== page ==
Facebook, already the subject of numerous US Senate hearings over its role in the US Capitol Hill riots in January, is now facing greater scrutiny over documents highlighting the fact that it was fully aware of the dangerous effects of its apps.
On October 4, the company's services had one of the worst outages in years. Under criticism from users, activists, lawmakers and more, Facebook is finally feeling the heat from one group that it cares about the most -- investors.
Facebook's shares are already down by 12 percent over the last three weeks, since the day The Wall Street Journal published its widely circulated reports on the social media giant’s internal documents.
The trove of documents unveiled by the WSJ highlighted how the company knew the dangers posed by Facebook and Instagram apps. The company knew that Instagram in particular was driving teenage girls to depression, anxiety and suicidal thoughts. Other internal research documents showed that the company was trying to figure out ways to get kids on both Facebook and Instagram through specially designed apps for them.
Francis Haugen, a former product manager of Facebook's Civic Integrity Team, revealed herself to be the whistleblower behind the leak of 10,000 plus pages of documents that the WSJ was able to access. Haugen accused the company of putting profits before public safety and said that the company was betraying democracy by not controlling the rhetoric of misinformation on its platforms.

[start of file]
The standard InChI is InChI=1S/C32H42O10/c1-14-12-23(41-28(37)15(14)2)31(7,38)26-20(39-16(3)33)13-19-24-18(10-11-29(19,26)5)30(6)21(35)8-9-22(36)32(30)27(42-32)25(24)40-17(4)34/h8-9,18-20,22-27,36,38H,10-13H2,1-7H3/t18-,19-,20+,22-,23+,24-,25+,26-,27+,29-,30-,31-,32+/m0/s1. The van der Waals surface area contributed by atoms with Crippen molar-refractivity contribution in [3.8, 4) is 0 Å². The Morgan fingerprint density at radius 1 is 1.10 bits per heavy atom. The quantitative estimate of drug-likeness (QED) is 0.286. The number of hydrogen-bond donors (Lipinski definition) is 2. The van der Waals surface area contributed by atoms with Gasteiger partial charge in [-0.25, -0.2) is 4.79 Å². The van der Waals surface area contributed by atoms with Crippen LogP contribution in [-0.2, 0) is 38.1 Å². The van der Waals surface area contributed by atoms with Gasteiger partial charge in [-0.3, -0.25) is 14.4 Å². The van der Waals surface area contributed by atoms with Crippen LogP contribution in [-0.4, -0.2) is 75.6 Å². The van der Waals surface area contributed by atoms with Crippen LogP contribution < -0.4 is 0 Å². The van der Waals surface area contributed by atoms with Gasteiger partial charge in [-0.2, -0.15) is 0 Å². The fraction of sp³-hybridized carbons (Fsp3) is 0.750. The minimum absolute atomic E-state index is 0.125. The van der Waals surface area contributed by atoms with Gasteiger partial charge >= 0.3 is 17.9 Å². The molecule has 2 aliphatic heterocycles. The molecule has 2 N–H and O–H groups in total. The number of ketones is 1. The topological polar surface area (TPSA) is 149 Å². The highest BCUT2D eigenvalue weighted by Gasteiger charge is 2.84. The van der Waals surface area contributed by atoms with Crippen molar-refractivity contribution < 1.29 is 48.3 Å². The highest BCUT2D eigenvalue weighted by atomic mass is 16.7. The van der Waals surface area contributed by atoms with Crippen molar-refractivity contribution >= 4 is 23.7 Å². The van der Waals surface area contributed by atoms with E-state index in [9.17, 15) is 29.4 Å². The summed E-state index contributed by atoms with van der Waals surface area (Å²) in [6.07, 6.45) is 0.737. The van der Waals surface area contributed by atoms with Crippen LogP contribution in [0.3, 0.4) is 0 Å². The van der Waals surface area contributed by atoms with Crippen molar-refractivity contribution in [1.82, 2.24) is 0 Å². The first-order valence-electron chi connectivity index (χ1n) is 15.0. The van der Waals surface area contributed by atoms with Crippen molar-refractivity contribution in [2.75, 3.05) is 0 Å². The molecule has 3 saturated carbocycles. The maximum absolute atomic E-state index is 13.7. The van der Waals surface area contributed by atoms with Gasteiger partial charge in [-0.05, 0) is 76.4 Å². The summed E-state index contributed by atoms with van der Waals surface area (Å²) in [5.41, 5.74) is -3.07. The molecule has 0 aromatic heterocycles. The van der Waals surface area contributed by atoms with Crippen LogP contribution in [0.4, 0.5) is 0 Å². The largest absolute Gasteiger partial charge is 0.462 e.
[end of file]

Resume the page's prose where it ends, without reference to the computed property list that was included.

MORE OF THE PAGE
The next domino in the line of crises was a six-hour outage of all Facebook services. WhatsApp, Messenger, Instagram and Facebook were all down after a backend routing error sent the platforms offline.
Investors are beginning to slowly jump ship from Facebook, one of the most explosive tech stocks in the market.
While investors are usually the last to move away from a troublesome company, the fear of increased regulation in light of the revelations may be decreasing the appetite for Facebook shares.
Facebook faced a similar outburst of criticism in 2018, when reports of how Cambridge Analytica accessed data of 87 million Facebook users to push targeted ads for Donald Trump before the 2016 Presidential Elections surfaced.
Multiple antitrust probes followed along with requests for breakup of the company, but the matter was finally resolved with a record $5-billion fine from the Federal Trade Commission (FTC).
Investor action is often the catalyst needed for companies to change their tune, and with investors voting with their wallets, Facebook may undergo systemic changes if it wants to remain one of the iconic success stories of Big Tech.
(Edited by : Shoma Bhattacharjee)
First Published: IST